# Homework Help: Construct the Lagrangian for the system

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1. Dec 7, 2017

### TSny

If the only freedom of motion is rotation of the whole system about the central vertical axis, then I can't see anything interesting happening.

My first interpretation was to assume the upper rod is fixed, but that the wires and lower rod can undergo "twisting" motion such that $\varphi$ is the angle of twist about a vertical axis through the center of the rod. The only motion of the center of the rod would be vertical motion where the height of the center of the rod would be a function of $\varphi$. It's not too hard to set up the Lagrangian for this case, but getting the equation of motion from the Lagrangian is a bit cumbersome (unless you assume small twisting oscillations so that you can use a small angle approximation). Likewise, the expression for the quadrature is messy. So, I didn't think that this interpretation would make a very good exam question. But, of course, who am I to make that decision?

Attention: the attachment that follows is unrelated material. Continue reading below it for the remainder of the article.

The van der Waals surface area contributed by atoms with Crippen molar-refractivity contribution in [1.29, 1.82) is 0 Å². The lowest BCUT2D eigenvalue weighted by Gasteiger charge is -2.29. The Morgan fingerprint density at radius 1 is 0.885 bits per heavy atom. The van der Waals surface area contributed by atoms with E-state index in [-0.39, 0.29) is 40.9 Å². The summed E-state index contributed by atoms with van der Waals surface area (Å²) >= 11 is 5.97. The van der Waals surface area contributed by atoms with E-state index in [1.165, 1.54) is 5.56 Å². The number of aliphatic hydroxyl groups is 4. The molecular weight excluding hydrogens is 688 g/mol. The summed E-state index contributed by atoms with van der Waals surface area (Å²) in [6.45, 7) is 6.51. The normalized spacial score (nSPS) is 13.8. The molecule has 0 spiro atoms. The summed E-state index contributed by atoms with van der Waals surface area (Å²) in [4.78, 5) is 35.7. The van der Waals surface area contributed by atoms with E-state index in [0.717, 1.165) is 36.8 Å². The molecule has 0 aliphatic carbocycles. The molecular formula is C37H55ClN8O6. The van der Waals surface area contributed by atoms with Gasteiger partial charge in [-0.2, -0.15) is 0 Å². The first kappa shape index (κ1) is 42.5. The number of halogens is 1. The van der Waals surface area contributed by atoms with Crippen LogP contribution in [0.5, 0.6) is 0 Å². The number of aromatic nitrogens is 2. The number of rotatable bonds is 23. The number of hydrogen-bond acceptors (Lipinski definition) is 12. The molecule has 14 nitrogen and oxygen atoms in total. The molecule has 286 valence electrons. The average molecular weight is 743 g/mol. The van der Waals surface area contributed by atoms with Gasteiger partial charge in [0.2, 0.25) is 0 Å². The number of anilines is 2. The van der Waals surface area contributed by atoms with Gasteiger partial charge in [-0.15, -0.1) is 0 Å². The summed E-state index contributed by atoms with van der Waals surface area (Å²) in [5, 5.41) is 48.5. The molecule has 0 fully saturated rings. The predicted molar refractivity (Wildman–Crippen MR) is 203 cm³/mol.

2. Dec 7, 2017

### proton4ik

Your interpretation seems reasonable. Wouldn't Lagrangian look the same as I wrote in the question considering this interpretation?

3. Dec 7, 2017

### TSny

To what point do the coordinates $x$, $y$, and $z$ refer in your equations?

4. Dec 7, 2017

### proton4ik

To the left end of the rod

5. Dec 7, 2017

### TSny

If the rod rotates about a vertical axis through its center, then the coordinates of the left end of the rod would not be given by your equations for $x$, $y$, and $z$. Also, the kinetic energy of the rod would not be given by 1/2 the mass times the square of the speed of the left end. There would be rotational kinetic energy plus translational kinetic energy due to vertical motion of the center of mass of the rod.